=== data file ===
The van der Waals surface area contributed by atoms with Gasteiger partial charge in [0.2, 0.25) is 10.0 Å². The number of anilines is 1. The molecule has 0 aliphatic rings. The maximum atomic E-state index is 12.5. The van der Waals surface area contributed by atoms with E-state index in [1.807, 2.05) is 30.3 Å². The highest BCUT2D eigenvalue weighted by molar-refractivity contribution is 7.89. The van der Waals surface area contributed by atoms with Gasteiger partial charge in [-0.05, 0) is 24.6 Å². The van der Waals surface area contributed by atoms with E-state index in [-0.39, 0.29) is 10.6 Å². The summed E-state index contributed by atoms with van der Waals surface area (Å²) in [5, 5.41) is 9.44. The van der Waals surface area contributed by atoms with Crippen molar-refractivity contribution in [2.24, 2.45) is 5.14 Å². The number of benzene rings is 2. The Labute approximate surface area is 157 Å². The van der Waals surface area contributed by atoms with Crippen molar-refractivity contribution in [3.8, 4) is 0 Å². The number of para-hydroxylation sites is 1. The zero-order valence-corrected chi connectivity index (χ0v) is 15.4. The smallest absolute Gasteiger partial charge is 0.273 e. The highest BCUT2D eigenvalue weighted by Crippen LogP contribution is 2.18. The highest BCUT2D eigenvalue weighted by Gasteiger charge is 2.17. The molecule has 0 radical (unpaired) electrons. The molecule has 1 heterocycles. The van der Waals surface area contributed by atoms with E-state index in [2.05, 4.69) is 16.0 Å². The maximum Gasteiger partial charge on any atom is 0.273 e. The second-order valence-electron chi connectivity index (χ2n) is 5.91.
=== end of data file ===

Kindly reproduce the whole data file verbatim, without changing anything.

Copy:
The van der Waals surface area contributed by atoms with Gasteiger partial charge in [0.2, 0.25) is 10.0 Å². The number of anilines is 1. The molecule has 0 aliphatic rings. The maximum atomic E-state index is 12.5. The van der Waals surface area contributed by atoms with E-state index in [1.807, 2.05) is 30.3 Å². The highest BCUT2D eigenvalue weighted by molar-refractivity contribution is 7.89. The van der Waals surface area contributed by atoms with Gasteiger partial charge in [-0.05, 0) is 24.6 Å². The van der Waals surface area contributed by atoms with E-state index in [-0.39, 0.29) is 10.6 Å². The summed E-state index contributed by atoms with van der Waals surface area (Å²) in [5, 5.41) is 9.44. The van der Waals surface area contributed by atoms with Crippen molar-refractivity contribution in [2.24, 2.45) is 5.14 Å². The number of benzene rings is 2. The Labute approximate surface area is 157 Å². The van der Waals surface area contributed by atoms with Crippen molar-refractivity contribution in [3.8, 4) is 0 Å². The number of para-hydroxylation sites is 1. The zero-order valence-corrected chi connectivity index (χ0v) is 15.4. The smallest absolute Gasteiger partial charge is 0.273 e. The highest BCUT2D eigenvalue weighted by Crippen LogP contribution is 2.18. The highest BCUT2D eigenvalue weighted by Gasteiger charge is 2.17. The molecule has 0 radical (unpaired) electrons. The molecule has 1 heterocycles. The van der Waals surface area contributed by atoms with E-state index in [2.05, 4.69) is 16.0 Å². The maximum Gasteiger partial charge on any atom is 0.273 e. The second-order valence-electron chi connectivity index (χ2n) is 5.91.